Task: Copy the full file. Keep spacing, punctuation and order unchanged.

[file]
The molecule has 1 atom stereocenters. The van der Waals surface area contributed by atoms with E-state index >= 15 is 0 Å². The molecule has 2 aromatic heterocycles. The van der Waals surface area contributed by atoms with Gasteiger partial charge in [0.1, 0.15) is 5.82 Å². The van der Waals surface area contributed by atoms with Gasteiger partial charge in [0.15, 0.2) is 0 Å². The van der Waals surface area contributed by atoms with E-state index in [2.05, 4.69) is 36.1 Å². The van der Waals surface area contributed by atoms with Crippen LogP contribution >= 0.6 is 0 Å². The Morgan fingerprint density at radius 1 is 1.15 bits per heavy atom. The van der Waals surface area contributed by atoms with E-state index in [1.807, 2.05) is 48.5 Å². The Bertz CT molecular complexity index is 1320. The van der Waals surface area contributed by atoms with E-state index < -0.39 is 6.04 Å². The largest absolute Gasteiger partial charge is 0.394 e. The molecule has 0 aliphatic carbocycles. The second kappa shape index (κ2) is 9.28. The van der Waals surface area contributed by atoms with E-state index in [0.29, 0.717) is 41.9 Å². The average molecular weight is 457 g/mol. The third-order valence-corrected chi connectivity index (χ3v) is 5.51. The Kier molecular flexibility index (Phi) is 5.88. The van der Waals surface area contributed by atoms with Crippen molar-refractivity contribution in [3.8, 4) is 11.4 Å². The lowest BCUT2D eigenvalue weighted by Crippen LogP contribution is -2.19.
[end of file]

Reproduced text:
The molecule has 1 atom stereocenters. The van der Waals surface area contributed by atoms with E-state index >= 15 is 0 Å². The molecule has 2 aromatic heterocycles. The van der Waals surface area contributed by atoms with Gasteiger partial charge in [0.1, 0.15) is 5.82 Å². The van der Waals surface area contributed by atoms with Gasteiger partial charge in [0.15, 0.2) is 0 Å². The van der Waals surface area contributed by atoms with E-state index in [2.05, 4.69) is 36.1 Å². The van der Waals surface area contributed by atoms with Crippen LogP contribution >= 0.6 is 0 Å². The Morgan fingerprint density at radius 1 is 1.15 bits per heavy atom. The van der Waals surface area contributed by atoms with E-state index in [1.807, 2.05) is 48.5 Å². The Bertz CT molecular complexity index is 1320. The van der Waals surface area contributed by atoms with E-state index < -0.39 is 6.04 Å². The largest absolute Gasteiger partial charge is 0.394 e. The molecule has 0 aliphatic carbocycles. The second kappa shape index (κ2) is 9.28. The van der Waals surface area contributed by atoms with E-state index in [0.29, 0.717) is 41.9 Å². The average molecular weight is 457 g/mol. The third-order valence-corrected chi connectivity index (χ3v) is 5.51. The Kier molecular flexibility index (Phi) is 5.88. The van der Waals surface area contributed by atoms with Crippen molar-refractivity contribution in [3.8, 4) is 11.4 Å². The lowest BCUT2D eigenvalue weighted by Crippen LogP contribution is -2.19.